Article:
Should public schools pay sex-abuse damages?

"It is good to be King," writes Rep. Greg Lavelle, Republican leader in Delaware's House of Representatives, in response to my Sunday Inquirer column, which compared the current efforts in Pennsylvania and New Jersey to allow people who say they were raped or molested by Catholic priests many years ago to sue their local dioceses for cash damages, as happened in Delaware back in the late 2000s.

Lavelle is talking about the way state law protects public schools and school employees, hit by growing reports of statutory rape of students by staff, from the level of complaints and damages that drove Delaware's Catholic diocese to seek bankruptcy protection.

He challenges a statement in my column from plaintiff's lawyer Thomas Neuberger, who suggested that public schools pay student rape survivors less than Catholic institutions did because public schools haven't kept records on offenders as they move from place to place -- highly useful evidence -- like Catholic dioceses do.

Lavelle (who has kids in both public and Catholic schools) tells me Delaware's state law actually forbids holding public schools to the same level of fiscal accountability (and cash payouts) as Catholic schools. Public schools enjoy "sovereign immunity," Lavelle says. That's based on the old legal concept that the sovereign (the King, in English common law) can do no wrong; it's his kingdom; and the state, in America, is his successor.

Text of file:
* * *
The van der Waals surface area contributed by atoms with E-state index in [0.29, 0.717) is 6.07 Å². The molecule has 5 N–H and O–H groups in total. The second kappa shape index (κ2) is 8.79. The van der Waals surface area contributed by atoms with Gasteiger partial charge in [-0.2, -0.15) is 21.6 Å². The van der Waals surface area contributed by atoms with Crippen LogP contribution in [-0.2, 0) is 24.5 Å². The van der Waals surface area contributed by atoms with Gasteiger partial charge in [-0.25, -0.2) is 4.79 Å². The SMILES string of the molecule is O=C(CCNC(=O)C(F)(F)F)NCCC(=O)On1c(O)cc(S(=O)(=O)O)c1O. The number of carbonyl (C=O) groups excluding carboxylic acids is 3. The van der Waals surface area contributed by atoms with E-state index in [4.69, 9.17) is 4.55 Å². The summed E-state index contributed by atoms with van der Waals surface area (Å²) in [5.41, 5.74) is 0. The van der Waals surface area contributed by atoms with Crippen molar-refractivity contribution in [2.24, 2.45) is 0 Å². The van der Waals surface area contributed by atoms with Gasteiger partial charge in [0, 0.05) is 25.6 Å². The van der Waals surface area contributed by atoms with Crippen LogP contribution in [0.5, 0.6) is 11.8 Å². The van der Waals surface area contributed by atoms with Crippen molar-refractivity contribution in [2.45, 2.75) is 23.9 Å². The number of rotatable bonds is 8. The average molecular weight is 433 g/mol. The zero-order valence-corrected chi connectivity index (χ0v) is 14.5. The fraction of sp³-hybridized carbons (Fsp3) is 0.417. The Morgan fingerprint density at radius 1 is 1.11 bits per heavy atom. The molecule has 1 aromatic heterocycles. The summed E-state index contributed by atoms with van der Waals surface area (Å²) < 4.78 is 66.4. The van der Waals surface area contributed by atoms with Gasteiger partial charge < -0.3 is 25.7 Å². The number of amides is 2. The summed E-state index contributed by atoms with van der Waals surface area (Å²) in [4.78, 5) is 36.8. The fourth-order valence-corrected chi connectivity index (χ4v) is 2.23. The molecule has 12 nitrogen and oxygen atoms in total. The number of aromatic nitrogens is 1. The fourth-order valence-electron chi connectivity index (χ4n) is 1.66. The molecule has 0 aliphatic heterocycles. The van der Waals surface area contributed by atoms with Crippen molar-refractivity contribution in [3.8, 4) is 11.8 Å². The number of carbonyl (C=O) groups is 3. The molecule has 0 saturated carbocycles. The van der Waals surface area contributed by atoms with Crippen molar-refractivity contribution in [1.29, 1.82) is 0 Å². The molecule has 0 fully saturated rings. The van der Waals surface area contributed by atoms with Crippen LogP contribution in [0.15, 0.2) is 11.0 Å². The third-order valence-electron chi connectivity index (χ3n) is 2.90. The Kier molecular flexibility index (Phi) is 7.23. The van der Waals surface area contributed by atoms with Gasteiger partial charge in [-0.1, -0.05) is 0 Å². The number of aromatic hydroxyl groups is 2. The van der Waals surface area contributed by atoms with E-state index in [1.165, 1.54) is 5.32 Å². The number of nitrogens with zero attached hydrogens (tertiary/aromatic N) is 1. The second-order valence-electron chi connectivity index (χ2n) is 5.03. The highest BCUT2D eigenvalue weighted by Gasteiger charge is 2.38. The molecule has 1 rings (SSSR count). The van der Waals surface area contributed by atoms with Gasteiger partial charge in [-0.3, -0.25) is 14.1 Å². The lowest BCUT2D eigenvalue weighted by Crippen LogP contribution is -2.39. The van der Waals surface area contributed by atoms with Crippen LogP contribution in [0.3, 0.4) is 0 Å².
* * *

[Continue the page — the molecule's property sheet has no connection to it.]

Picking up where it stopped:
Lavelle condemns "the state's inability to do what requires everyone else to do - protect children under their care." He was an original cosponsor of the law lifting Delaware's statute of limitations -- but he also "had an amendment to the original bill to raise sovereign immunity as needed."

He says Delaware's political establishment under Democratic Gov. Jack Markell "realized what a liability it might be," and "education unions certainly wanted nothing to do with it either, as it might open their members to legal actions, or take away money" that would otherwise go to staff expenses. under the law.  

So "they fought it tooth and nail," and the Democratic-dominated legislature voted against waiving sovereign immunity for cases of child rape on at least three occasions. "I offered to make the waiver prospective only so only assaults in the future would be covered and the protections under the law might help eliminate future victims - or compensate them." That failed, too. 

Result: for public schools that employed rapists yesterday (as opposed to private schools that employed rapists 10 or 20 years ago), says Lavelle, it's good to be king.